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  • Yasuyoshi Asakawa, Tome Ikezoe, Kan Hazaki, Ichiro Kawano, Seigo Irie, ...
    1996 Volume 8 Issue 2 Pages 45-48
    Published: 1996
    Released: December 27, 2001
    JOURNALS FREE ACCESS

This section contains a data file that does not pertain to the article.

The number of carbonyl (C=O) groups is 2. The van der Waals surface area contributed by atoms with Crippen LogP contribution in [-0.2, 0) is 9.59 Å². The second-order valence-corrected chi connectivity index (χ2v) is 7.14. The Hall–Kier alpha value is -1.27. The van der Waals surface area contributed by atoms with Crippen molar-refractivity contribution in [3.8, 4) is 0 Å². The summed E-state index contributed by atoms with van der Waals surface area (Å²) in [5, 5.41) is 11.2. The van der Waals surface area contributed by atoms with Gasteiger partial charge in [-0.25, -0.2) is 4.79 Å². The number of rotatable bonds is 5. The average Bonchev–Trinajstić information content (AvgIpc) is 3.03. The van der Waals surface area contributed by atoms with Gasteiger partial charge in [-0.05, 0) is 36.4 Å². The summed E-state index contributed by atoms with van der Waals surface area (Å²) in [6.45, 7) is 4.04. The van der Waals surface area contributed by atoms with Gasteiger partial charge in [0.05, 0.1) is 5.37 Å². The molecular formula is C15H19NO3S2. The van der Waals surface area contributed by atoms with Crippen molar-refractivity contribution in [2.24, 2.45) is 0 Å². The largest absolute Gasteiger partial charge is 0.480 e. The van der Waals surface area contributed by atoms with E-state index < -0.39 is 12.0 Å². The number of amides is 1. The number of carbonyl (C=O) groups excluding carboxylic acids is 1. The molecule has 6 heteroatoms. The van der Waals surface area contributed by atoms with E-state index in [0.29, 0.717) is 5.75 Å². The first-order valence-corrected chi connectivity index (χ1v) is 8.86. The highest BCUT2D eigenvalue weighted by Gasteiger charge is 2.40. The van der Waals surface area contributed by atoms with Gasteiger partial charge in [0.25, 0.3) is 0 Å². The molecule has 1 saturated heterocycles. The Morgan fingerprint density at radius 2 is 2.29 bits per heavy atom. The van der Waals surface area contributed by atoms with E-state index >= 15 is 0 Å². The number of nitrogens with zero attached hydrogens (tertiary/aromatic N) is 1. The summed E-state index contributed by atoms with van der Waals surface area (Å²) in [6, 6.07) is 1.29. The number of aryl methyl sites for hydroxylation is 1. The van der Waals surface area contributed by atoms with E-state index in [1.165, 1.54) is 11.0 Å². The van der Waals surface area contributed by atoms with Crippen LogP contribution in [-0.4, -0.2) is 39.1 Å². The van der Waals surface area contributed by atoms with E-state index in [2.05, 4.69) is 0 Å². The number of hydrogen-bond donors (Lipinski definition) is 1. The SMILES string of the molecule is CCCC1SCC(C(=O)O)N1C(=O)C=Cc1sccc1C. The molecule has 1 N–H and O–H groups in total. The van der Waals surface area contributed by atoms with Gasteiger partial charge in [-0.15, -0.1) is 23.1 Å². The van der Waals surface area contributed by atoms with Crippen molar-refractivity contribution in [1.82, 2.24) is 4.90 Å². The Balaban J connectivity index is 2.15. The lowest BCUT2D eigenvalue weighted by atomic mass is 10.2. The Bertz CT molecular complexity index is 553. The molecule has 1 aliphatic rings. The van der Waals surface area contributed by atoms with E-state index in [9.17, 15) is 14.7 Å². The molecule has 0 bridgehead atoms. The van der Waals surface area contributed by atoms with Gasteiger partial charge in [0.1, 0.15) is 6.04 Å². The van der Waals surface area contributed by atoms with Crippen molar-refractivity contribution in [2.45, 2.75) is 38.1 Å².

This study examined the relationship between falls and knee extension strength in the eldely. Twenty-seven elderly persons who resided at the same home for aged were asked about their individual histories of falling during the previous year, including the location where the fall had occured, such as near the bed, in the toilet, or in the corridor. The isometric maximal knee extension strength of the subjects was determined, measured by a hand-held dynamometer in the knee flexed at 90 degrees, as a percentage of their weight. Calculations were obtained on the dominant side and non-dominant side, and the sum of both sides was also noted. The subjects were then divided into two groups: no-fall group (n=18), and fall group (n=9). The fall group was further divided into the fall outside the home group (n=2) and the fall in the home group (n=7). The knee extension strength was compared by two-sample t-test between the no-fall and the fall outside the home group, and between the no-fall and the fall in the home group. In addition, the range of knee extension strength in the fall in the home group was examined by scattergraph, in which the knee extension strength of all subjects were plotted. The two-sample t-test revealed significant differences in knee extension strength between the no-fall group and the fall in the home group (p<0.05). The scattergraph indicated that the knee extension strength of the subjects who had a fall in the home was at a range less than approximately 35% of their weight. These results suggested that poor knee extension strength was closely related to falls in the home, and it is thus desirable that elderly maintain their knee extension strength above approximately 35% of their weight in each side to prevent falls in the home.